Victoria passes port licence fee

Licence fee on Port of Melbourne users has passed Victoria’s parliament, but government opposes amendment to end it in 2016

By Brad Gardner | February 29, 2012

A licence fee on Port of Melbourne users will kick-off on July 1 after legislation passed Victoria’s parliament, but the government has rejected a proposal to end it in 2016.

The Port Management Amendment (Port of Melbourne Corporation Licence Fee) Bill passed both houses this week in a move that will slap an indexed fee starting at $75 million on the port from the beginning of the new financial year.

The Port of Melbourne Corporation will be responsible for collecting the fee from all port users, and the government claims revenue will go toward funding infrastructure projects. However, Planning Minister Matthew Guy says no specific infrastructure projects have been earmarked.

The Opposition wanted a sunset clause inserted into the legislation to end the scheme after four years. It won the support of the Greens, but Guy says the government has no intention of scrapping the licence fee.

"We certainly think the sunset clause is a good idea. It will enable the pros and cons of the licence fee to be reviewed so the government at that stage – and it could be a different government – can review whether the fee has been successful or not and either continue or discontinue it," Greens MP Sue Pennicuik says.

The government also opposed a motion for a committee to examine the Bill in detail and report its findings on March 29.

"It is incredibly disappointing that the government has taken that position," Labor MP Matt Viney says.

Minister for Higher Education and Skills Peter Hall says the government has had "a long and detailed consultation with industry" on the Bill.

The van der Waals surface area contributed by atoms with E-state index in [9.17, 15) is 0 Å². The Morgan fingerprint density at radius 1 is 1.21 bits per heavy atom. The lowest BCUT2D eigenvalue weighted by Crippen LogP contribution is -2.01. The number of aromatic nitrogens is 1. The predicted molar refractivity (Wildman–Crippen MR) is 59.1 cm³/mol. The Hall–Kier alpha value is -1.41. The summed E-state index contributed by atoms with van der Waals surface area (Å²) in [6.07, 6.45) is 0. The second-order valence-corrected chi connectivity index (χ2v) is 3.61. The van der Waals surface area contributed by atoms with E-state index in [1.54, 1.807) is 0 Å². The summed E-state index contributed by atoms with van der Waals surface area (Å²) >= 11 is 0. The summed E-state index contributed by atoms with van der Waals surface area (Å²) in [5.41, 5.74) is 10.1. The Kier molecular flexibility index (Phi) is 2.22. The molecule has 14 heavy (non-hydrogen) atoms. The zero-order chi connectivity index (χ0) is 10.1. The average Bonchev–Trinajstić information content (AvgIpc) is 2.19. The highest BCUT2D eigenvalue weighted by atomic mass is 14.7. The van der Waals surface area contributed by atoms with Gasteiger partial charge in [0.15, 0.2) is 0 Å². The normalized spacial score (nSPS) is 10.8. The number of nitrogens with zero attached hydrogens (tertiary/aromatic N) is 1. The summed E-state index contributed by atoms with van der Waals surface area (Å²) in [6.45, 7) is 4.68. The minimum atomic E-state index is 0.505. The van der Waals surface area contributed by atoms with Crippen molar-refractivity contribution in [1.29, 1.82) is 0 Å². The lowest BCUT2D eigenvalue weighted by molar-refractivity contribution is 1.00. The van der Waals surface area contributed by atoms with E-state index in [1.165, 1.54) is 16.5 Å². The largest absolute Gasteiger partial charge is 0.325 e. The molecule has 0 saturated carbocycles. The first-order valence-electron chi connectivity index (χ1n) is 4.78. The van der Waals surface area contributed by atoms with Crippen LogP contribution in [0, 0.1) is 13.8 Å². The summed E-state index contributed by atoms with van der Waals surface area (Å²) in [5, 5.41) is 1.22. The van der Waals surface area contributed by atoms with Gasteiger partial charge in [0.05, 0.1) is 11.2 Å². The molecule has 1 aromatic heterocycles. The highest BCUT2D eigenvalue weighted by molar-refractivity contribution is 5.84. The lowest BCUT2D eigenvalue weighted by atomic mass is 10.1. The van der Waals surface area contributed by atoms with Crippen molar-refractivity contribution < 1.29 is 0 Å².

"It may well be true that the government has consulted widely, but the parliament has not had such an opportunity. It may well be true that the government has heard the views of various stakeholders about this legislation, but the parliament has not," Viney says.

The government announced the licence fee as an alternative to Labor’s proposal when John Brumby ran the state.

The former government wanted a tolling system established aimed solely at trucking operators using the port precinct. Revenue was intended to fund projects under the Victorian Transport Plan.

"This is a tough area and no-one likes to see any charges levied against our primary producers, transport industry or those people who rely heavily on imports and exports and trade and traffic movements through the port," Nationals MP Damian Drum says.

"However, we all understand that to keep our ports up to a certain standard there needs to be investment in infrastructure and the appropriate mechanisms put in place."

Along with a sunset clause, Western Victoria MP Jaala Pulford wanted a series of amendments made to the Bill to, she says, improve transparency and rectify instances of over-recovery.

"We believe, and I think it is fairly clear, that everything contained in the amendment is simply extra bureaucracy," Guy says.

However, Guy says the Bill already has safeguards in place, including requiring fees to be published and giving the Essential Services Commission the power to investigate complaints of unreasonable pricing.

Labor has derided the licence fee as a tax grab that will affect the livelihoods of businesses and families. The government says the fee is projected to rise to $76.7 million on July 1, 2013 and $78.4 million the following year.

A $100 million tolling system would have been set up at the port to charge trucks under the previous government’s plans, which the Victorian Transport Association and the union movement campaigned against.

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